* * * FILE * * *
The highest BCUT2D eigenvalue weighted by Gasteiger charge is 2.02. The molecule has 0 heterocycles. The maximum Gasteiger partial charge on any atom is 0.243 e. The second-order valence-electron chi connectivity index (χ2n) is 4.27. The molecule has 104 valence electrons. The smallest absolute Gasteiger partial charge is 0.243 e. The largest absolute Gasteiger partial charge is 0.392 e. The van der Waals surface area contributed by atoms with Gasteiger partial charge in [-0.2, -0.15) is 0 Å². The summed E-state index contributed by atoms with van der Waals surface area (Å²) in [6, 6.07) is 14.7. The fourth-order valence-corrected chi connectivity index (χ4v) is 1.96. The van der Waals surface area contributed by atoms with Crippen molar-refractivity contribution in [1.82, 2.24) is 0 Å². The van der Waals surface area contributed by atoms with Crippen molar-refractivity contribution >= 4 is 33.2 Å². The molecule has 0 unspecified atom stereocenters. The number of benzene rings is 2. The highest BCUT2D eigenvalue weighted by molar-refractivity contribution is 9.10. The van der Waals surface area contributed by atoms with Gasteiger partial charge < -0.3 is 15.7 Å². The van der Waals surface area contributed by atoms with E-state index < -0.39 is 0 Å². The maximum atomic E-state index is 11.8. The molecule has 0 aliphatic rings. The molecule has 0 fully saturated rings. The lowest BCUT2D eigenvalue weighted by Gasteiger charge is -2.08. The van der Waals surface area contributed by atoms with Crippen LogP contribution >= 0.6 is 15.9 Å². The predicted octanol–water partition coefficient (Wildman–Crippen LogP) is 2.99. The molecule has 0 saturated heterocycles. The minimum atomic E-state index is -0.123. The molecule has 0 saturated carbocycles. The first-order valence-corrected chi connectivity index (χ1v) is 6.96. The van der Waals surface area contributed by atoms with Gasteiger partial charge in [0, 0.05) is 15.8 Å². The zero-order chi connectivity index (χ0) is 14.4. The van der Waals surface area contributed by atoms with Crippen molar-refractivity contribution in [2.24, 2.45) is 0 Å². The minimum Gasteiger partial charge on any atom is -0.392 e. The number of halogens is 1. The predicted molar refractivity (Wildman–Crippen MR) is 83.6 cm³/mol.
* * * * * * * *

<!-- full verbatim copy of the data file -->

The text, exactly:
The highest BCUT2D eigenvalue weighted by Gasteiger charge is 2.02. The molecule has 0 heterocycles. The maximum Gasteiger partial charge on any atom is 0.243 e. The second-order valence-electron chi connectivity index (χ2n) is 4.27. The molecule has 104 valence electrons. The smallest absolute Gasteiger partial charge is 0.243 e. The largest absolute Gasteiger partial charge is 0.392 e. The van der Waals surface area contributed by atoms with Gasteiger partial charge in [-0.2, -0.15) is 0 Å². The summed E-state index contributed by atoms with van der Waals surface area (Å²) in [6, 6.07) is 14.7. The fourth-order valence-corrected chi connectivity index (χ4v) is 1.96. The van der Waals surface area contributed by atoms with Crippen molar-refractivity contribution in [1.82, 2.24) is 0 Å². The van der Waals surface area contributed by atoms with Crippen molar-refractivity contribution >= 4 is 33.2 Å². The molecule has 0 unspecified atom stereocenters. The number of benzene rings is 2. The highest BCUT2D eigenvalue weighted by molar-refractivity contribution is 9.10. The van der Waals surface area contributed by atoms with Gasteiger partial charge < -0.3 is 15.7 Å². The van der Waals surface area contributed by atoms with E-state index < -0.39 is 0 Å². The maximum atomic E-state index is 11.8. The molecule has 0 aliphatic rings. The molecule has 0 fully saturated rings. The lowest BCUT2D eigenvalue weighted by Gasteiger charge is -2.08. The van der Waals surface area contributed by atoms with Crippen LogP contribution >= 0.6 is 15.9 Å². The predicted octanol–water partition coefficient (Wildman–Crippen LogP) is 2.99. The molecule has 0 saturated heterocycles. The minimum atomic E-state index is -0.123. The molecule has 0 saturated carbocycles. The first-order valence-corrected chi connectivity index (χ1v) is 6.96. The van der Waals surface area contributed by atoms with Gasteiger partial charge in [0, 0.05) is 15.8 Å². The zero-order chi connectivity index (χ0) is 14.4. The van der Waals surface area contributed by atoms with Crippen molar-refractivity contribution in [2.24, 2.45) is 0 Å². The minimum Gasteiger partial charge on any atom is -0.392 e. The number of halogens is 1. The predicted molar refractivity (Wildman–Crippen MR) is 83.6 cm³/mol.